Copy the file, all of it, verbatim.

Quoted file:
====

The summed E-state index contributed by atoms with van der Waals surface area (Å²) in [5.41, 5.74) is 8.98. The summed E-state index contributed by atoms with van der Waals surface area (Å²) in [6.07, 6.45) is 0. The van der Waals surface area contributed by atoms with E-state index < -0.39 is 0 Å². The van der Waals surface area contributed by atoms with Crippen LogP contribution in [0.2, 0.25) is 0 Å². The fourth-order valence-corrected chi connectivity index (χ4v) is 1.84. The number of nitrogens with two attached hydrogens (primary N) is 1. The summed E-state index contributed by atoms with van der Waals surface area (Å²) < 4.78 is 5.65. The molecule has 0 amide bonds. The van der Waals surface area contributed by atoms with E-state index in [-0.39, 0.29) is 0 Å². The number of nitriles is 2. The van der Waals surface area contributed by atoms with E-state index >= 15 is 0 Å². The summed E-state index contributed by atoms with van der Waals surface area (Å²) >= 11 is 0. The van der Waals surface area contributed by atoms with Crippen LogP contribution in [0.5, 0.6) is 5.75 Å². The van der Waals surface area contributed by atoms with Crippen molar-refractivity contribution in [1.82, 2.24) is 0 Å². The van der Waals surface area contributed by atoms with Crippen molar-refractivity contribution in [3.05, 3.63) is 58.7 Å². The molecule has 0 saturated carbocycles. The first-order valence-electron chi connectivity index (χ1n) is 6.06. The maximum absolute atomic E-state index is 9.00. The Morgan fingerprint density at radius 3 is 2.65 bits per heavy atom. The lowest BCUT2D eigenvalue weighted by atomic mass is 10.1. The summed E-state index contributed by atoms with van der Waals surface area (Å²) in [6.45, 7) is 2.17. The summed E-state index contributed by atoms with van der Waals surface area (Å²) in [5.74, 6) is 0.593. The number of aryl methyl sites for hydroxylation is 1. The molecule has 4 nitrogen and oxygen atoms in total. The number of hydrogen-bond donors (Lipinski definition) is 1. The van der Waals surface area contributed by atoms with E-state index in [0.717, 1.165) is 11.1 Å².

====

The summed E-state index contributed by atoms with van der Waals surface area (Å²) in [5.41, 5.74) is 8.98. The summed E-state index contributed by atoms with van der Waals surface area (Å²) in [6.07, 6.45) is 0. The van der Waals surface area contributed by atoms with E-state index < -0.39 is 0 Å². The van der Waals surface area contributed by atoms with Crippen LogP contribution in [0.2, 0.25) is 0 Å². The fourth-order valence-corrected chi connectivity index (χ4v) is 1.84. The number of nitrogens with two attached hydrogens (primary N) is 1. The summed E-state index contributed by atoms with van der Waals surface area (Å²) < 4.78 is 5.65. The molecule has 0 amide bonds. The van der Waals surface area contributed by atoms with E-state index in [-0.39, 0.29) is 0 Å². The number of nitriles is 2. The van der Waals surface area contributed by atoms with E-state index >= 15 is 0 Å². The summed E-state index contributed by atoms with van der Waals surface area (Å²) >= 11 is 0. The van der Waals surface area contributed by atoms with Crippen LogP contribution in [0.5, 0.6) is 5.75 Å². The van der Waals surface area contributed by atoms with Crippen molar-refractivity contribution in [1.82, 2.24) is 0 Å². The van der Waals surface area contributed by atoms with Crippen molar-refractivity contribution in [3.05, 3.63) is 58.7 Å². The molecule has 0 saturated carbocycles. The first-order valence-electron chi connectivity index (χ1n) is 6.06. The maximum absolute atomic E-state index is 9.00. The Morgan fingerprint density at radius 3 is 2.65 bits per heavy atom. The lowest BCUT2D eigenvalue weighted by atomic mass is 10.1. The summed E-state index contributed by atoms with van der Waals surface area (Å²) in [6.45, 7) is 2.17. The summed E-state index contributed by atoms with van der Waals surface area (Å²) in [5.74, 6) is 0.593. The number of aryl methyl sites for hydroxylation is 1. The molecule has 4 nitrogen and oxygen atoms in total. The number of hydrogen-bond donors (Lipinski definition) is 1. The van der Waals surface area contributed by atoms with E-state index in [0.717, 1.165) is 11.1 Å².